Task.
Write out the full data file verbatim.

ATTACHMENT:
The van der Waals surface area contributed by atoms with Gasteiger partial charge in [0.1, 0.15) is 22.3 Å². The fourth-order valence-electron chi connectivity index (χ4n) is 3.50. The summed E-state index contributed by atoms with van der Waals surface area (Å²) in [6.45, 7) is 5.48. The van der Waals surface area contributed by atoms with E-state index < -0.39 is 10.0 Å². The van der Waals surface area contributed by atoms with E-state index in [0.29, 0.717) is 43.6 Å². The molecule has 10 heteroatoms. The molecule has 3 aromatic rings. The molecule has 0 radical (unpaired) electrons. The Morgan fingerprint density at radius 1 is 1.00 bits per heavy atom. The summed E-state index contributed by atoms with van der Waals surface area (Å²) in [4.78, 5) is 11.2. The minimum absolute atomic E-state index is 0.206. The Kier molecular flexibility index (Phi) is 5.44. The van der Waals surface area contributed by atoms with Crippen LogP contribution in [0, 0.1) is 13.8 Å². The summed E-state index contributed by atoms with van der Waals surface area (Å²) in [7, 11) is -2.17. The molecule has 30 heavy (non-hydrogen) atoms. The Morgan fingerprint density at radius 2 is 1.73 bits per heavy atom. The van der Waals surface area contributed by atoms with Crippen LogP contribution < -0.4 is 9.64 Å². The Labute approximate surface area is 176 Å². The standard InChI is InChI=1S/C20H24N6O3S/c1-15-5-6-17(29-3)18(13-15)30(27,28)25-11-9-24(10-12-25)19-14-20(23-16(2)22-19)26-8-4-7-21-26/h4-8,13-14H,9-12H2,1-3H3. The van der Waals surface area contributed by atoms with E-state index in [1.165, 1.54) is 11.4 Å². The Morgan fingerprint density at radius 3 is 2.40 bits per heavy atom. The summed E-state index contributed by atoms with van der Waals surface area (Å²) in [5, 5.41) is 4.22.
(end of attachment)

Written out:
The van der Waals surface area contributed by atoms with Gasteiger partial charge in [0.1, 0.15) is 22.3 Å². The fourth-order valence-electron chi connectivity index (χ4n) is 3.50. The summed E-state index contributed by atoms with van der Waals surface area (Å²) in [6.45, 7) is 5.48. The van der Waals surface area contributed by atoms with E-state index < -0.39 is 10.0 Å². The van der Waals surface area contributed by atoms with E-state index in [0.29, 0.717) is 43.6 Å². The molecule has 10 heteroatoms. The molecule has 3 aromatic rings. The molecule has 0 radical (unpaired) electrons. The Morgan fingerprint density at radius 1 is 1.00 bits per heavy atom. The summed E-state index contributed by atoms with van der Waals surface area (Å²) in [4.78, 5) is 11.2. The minimum absolute atomic E-state index is 0.206. The Kier molecular flexibility index (Phi) is 5.44. The van der Waals surface area contributed by atoms with Crippen LogP contribution in [0, 0.1) is 13.8 Å². The summed E-state index contributed by atoms with van der Waals surface area (Å²) in [7, 11) is -2.17. The molecule has 30 heavy (non-hydrogen) atoms. The Morgan fingerprint density at radius 2 is 1.73 bits per heavy atom. The van der Waals surface area contributed by atoms with Crippen LogP contribution < -0.4 is 9.64 Å². The Labute approximate surface area is 176 Å². The standard InChI is InChI=1S/C20H24N6O3S/c1-15-5-6-17(29-3)18(13-15)30(27,28)25-11-9-24(10-12-25)19-14-20(23-16(2)22-19)26-8-4-7-21-26/h4-8,13-14H,9-12H2,1-3H3. The van der Waals surface area contributed by atoms with E-state index in [1.165, 1.54) is 11.4 Å². The Morgan fingerprint density at radius 3 is 2.40 bits per heavy atom. The summed E-state index contributed by atoms with van der Waals surface area (Å²) in [5, 5.41) is 4.22.